The picturesque ruins of the Bulow Plantation are located in the large Bulow Plantation Ruins Historic State Park, near the city of Flagler Beach in northeastern Florida, USA.
Hidden deep in the dense forest of huge old trees and lush vegetation can be found the ghostly shells of the sugar mill and the adjoining buildings of the flourishing Bulow Plantation. In fact, Bulow Plantation was one of the 12 sugar mill plantations along the Atlantic Coast of Florida.
The buildings were designed and constructed in the antebellum architectural style, which was typical for the South of the United States of America in the 19th century, especially in the years before the American Civil War. Many wealthy families of this era decided to build their plantation houses and other structures on their properties in this style, which was a fusion of Neo-Classical and Greek Revival architectural style.
The sugar mill on the plantation was constructed from local coquina sedimentary stones, which are made from crushed sea shells. The site also features the ruins of the spring house, a few wells and chimneys, and the collapsed foundations of the plantation mansion and the slave cabins.
Bulow Plantation was the largest plantation in the eastern part of Florida. At its highest peak, the plantation covered an area of more than 2,000 acres. Sugarcane was not the plantation’s only crop. The soil and the climate of Florida were, and still are, more than ideal for growing various plants, and the family who owned the land also profited from growing rice, cotton, and even indigo (the plant used for making blue dye).
The story of Bulow Plantation started at the beginning of the 19th century. It was founded in 1821 by Major Charles Wilhelm Bulow. He bought more than 4000 acres of land around a tidal creek, which was later named Bulow Creek). Very quickly, his 300 slaves, which he borrowed from his brother’s plantation in South Carolina, cleared 2000 acres of the property and, thus, with great effort, they created excellent conditions for productive planting.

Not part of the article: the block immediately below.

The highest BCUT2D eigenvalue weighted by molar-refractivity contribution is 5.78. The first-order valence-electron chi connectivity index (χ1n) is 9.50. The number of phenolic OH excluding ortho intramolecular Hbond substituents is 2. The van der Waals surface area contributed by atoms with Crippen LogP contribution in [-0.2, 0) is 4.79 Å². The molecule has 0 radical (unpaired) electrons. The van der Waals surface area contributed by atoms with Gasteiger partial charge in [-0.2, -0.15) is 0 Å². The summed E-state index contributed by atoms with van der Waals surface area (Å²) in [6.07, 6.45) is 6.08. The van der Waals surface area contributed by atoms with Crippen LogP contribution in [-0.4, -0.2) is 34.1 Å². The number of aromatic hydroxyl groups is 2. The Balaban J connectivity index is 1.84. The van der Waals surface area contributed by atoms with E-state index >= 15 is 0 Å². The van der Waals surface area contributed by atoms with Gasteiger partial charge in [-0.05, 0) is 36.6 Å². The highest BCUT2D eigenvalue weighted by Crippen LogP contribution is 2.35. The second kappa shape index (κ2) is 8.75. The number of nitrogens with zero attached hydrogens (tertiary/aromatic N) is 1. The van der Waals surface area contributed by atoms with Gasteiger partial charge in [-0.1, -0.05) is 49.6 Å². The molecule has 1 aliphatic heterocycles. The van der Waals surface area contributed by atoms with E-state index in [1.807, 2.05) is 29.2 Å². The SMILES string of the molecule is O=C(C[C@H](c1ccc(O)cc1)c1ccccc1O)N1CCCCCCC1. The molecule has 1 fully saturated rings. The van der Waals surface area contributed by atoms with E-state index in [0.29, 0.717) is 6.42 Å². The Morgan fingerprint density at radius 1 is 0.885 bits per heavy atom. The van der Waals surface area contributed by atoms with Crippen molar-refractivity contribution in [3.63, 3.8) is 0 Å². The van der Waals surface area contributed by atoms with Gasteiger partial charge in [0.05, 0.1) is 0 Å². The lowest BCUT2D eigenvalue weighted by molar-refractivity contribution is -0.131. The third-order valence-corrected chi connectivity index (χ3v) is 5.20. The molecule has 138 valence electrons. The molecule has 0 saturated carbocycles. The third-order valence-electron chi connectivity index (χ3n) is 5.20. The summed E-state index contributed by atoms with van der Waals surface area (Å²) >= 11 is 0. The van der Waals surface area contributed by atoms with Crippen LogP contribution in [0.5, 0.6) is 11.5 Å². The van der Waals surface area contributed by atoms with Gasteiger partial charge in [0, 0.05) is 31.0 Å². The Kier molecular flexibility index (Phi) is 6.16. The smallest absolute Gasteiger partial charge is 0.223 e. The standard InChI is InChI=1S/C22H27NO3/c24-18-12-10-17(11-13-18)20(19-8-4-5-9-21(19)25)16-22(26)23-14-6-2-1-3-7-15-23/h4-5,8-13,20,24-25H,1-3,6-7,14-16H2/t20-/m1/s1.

When Wilhelm Bulow died in 1823, his 17-year-old son, John Joachim Bulow, became the owner of the plantation and continued to manage it successfully. Many people that that because of his young age, he would not be an effective manager of the plantation. However, he was extremely successful. He modernized the plantation and added a sugar mill. The sugarcane was quickly turned into sugar, rum, and molasses. The products were packed into wagons and transported to the nearby harbor, where they were shipped to the Caribbean and to the East Coast of the United States.
However, the period of good fortune did not last long. The Second Seminole War started in 1835. The United States government tried to force the Seminole Indians (who were, in fact, a large ethnic group formed of different Native American tribes) out of Florida, and several battles happened near the plantation. John Bulow was forced by the local militia, who had been hired by the U.S. government, to leave his plantation. They wanted to use the stone buildings as a fortified base for their military operations, but very soon were discovered and attacked by a group of Seminole guerrilla fighters. Huge portions of the plantation were burned and most of the buildings were razed to the ground during the attack. That was the end of the Bulow Plantation.
Since then the plantation was left in ruins and most of the buildings have been lost forever, though some parts of them still stand. The crumbling buildings demonstrate the turbulence in the region of Florida at the beginning of the 19th century. The haunting ruins of the monumental structures depict plantation life and the production of various important products. They give a pure image of the early days of the industrial era in Florida. In 1945, the State of Florida became the owner of the site. There are pathways to hike among the ruins and signs about the history of the plantation, which is slowly being swallowed by the surrounding forest.